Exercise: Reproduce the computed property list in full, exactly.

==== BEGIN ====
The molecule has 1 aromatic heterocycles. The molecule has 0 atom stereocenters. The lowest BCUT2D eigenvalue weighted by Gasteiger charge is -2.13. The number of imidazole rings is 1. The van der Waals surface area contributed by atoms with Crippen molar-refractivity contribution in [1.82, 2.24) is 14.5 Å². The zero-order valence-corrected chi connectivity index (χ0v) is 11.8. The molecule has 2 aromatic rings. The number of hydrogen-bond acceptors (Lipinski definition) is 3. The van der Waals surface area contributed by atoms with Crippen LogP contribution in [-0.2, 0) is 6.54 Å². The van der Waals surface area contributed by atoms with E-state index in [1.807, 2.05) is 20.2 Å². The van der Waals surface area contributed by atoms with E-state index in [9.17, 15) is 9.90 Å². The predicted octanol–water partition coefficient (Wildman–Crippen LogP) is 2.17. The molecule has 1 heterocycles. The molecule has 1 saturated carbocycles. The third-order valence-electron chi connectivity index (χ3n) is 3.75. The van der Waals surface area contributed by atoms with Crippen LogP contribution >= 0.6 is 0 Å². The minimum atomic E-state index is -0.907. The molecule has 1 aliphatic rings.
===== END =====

The molecule has 1 aromatic heterocycles. The molecule has 0 atom stereocenters. The lowest BCUT2D eigenvalue weighted by Gasteiger charge is -2.13. The number of imidazole rings is 1. The van der Waals surface area contributed by atoms with Crippen molar-refractivity contribution in [1.82, 2.24) is 14.5 Å². The zero-order valence-corrected chi connectivity index (χ0v) is 11.8. The molecule has 2 aromatic rings. The number of hydrogen-bond acceptors (Lipinski definition) is 3. The van der Waals surface area contributed by atoms with Crippen LogP contribution in [-0.2, 0) is 6.54 Å². The van der Waals surface area contributed by atoms with E-state index in [1.807, 2.05) is 20.2 Å². The van der Waals surface area contributed by atoms with E-state index in [9.17, 15) is 9.90 Å². The predicted octanol–water partition coefficient (Wildman–Crippen LogP) is 2.17. The molecule has 1 heterocycles. The molecule has 1 saturated carbocycles. The third-order valence-electron chi connectivity index (χ3n) is 3.75. The van der Waals surface area contributed by atoms with Crippen LogP contribution >= 0.6 is 0 Å². The minimum atomic E-state index is -0.907. The molecule has 1 aliphatic rings.